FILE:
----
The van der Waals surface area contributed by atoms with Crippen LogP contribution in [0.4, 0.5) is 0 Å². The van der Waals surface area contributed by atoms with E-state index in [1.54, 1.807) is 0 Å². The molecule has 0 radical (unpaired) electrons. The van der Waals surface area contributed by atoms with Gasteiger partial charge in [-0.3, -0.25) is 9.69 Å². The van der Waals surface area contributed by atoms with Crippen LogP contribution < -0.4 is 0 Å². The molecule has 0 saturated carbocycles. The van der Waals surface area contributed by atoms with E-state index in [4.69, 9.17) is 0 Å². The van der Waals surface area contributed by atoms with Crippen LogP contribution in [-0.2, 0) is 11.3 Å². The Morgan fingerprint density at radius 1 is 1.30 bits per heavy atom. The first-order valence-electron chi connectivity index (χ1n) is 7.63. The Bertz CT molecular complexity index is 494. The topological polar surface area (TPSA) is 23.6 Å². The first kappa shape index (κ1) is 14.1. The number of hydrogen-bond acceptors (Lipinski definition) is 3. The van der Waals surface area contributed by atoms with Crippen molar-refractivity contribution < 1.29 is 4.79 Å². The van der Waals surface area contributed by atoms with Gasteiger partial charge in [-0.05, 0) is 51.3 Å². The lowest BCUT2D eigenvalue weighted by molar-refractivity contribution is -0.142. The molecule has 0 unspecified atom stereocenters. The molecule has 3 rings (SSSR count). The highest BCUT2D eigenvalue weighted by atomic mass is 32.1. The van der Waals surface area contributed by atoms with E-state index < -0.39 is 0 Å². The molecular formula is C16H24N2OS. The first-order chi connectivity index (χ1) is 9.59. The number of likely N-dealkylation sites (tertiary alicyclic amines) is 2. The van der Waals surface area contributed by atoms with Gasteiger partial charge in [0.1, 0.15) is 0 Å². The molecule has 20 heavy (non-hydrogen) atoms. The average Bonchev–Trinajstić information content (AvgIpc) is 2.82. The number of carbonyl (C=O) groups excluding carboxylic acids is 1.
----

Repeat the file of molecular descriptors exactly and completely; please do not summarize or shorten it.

The van der Waals surface area contributed by atoms with Crippen LogP contribution in [0.4, 0.5) is 0 Å². The van der Waals surface area contributed by atoms with E-state index in [1.54, 1.807) is 0 Å². The molecule has 0 radical (unpaired) electrons. The van der Waals surface area contributed by atoms with Gasteiger partial charge in [-0.3, -0.25) is 9.69 Å². The van der Waals surface area contributed by atoms with Crippen LogP contribution < -0.4 is 0 Å². The molecule has 0 saturated carbocycles. The van der Waals surface area contributed by atoms with E-state index in [4.69, 9.17) is 0 Å². The van der Waals surface area contributed by atoms with Crippen LogP contribution in [-0.2, 0) is 11.3 Å². The Morgan fingerprint density at radius 1 is 1.30 bits per heavy atom. The first-order valence-electron chi connectivity index (χ1n) is 7.63. The Bertz CT molecular complexity index is 494. The topological polar surface area (TPSA) is 23.6 Å². The first kappa shape index (κ1) is 14.1. The number of hydrogen-bond acceptors (Lipinski definition) is 3. The van der Waals surface area contributed by atoms with Crippen molar-refractivity contribution < 1.29 is 4.79 Å². The van der Waals surface area contributed by atoms with Gasteiger partial charge in [-0.05, 0) is 51.3 Å². The lowest BCUT2D eigenvalue weighted by molar-refractivity contribution is -0.142. The molecule has 0 unspecified atom stereocenters. The molecule has 3 rings (SSSR count). The highest BCUT2D eigenvalue weighted by atomic mass is 32.1. The van der Waals surface area contributed by atoms with E-state index < -0.39 is 0 Å². The molecular formula is C16H24N2OS. The first-order chi connectivity index (χ1) is 9.59. The number of likely N-dealkylation sites (tertiary alicyclic amines) is 2. The van der Waals surface area contributed by atoms with Gasteiger partial charge in [0.1, 0.15) is 0 Å². The molecule has 20 heavy (non-hydrogen) atoms. The average Bonchev–Trinajstić information content (AvgIpc) is 2.82. The number of carbonyl (C=O) groups excluding carboxylic acids is 1.